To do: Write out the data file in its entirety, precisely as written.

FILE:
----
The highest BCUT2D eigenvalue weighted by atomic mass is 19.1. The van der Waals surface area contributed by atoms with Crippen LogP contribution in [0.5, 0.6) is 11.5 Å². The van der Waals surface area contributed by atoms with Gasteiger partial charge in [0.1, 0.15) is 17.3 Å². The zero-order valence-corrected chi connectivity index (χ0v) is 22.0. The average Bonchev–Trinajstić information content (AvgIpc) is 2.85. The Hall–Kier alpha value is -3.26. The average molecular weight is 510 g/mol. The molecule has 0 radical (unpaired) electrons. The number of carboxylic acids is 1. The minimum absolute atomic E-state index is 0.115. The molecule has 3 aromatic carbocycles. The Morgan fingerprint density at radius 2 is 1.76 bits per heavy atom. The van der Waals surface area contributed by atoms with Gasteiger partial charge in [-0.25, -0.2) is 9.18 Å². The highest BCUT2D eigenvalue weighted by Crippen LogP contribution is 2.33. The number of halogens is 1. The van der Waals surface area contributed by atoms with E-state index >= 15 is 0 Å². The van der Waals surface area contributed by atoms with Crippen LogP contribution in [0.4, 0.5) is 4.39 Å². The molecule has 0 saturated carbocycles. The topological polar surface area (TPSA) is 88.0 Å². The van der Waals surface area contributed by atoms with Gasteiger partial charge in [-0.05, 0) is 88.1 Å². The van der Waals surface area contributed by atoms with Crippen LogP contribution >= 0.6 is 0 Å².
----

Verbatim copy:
The highest BCUT2D eigenvalue weighted by atomic mass is 19.1. The van der Waals surface area contributed by atoms with Crippen LogP contribution in [0.5, 0.6) is 11.5 Å². The van der Waals surface area contributed by atoms with Gasteiger partial charge in [0.1, 0.15) is 17.3 Å². The zero-order valence-corrected chi connectivity index (χ0v) is 22.0. The average Bonchev–Trinajstić information content (AvgIpc) is 2.85. The Hall–Kier alpha value is -3.26. The average molecular weight is 510 g/mol. The molecule has 0 radical (unpaired) electrons. The number of carboxylic acids is 1. The minimum absolute atomic E-state index is 0.115. The molecule has 3 aromatic carbocycles. The Morgan fingerprint density at radius 2 is 1.76 bits per heavy atom. The van der Waals surface area contributed by atoms with Gasteiger partial charge in [-0.25, -0.2) is 9.18 Å². The highest BCUT2D eigenvalue weighted by Crippen LogP contribution is 2.33. The number of halogens is 1. The van der Waals surface area contributed by atoms with E-state index >= 15 is 0 Å². The van der Waals surface area contributed by atoms with Crippen LogP contribution in [0.4, 0.5) is 4.39 Å². The molecule has 0 saturated carbocycles. The topological polar surface area (TPSA) is 88.0 Å². The van der Waals surface area contributed by atoms with Gasteiger partial charge in [-0.05, 0) is 88.1 Å². The van der Waals surface area contributed by atoms with Crippen LogP contribution >= 0.6 is 0 Å².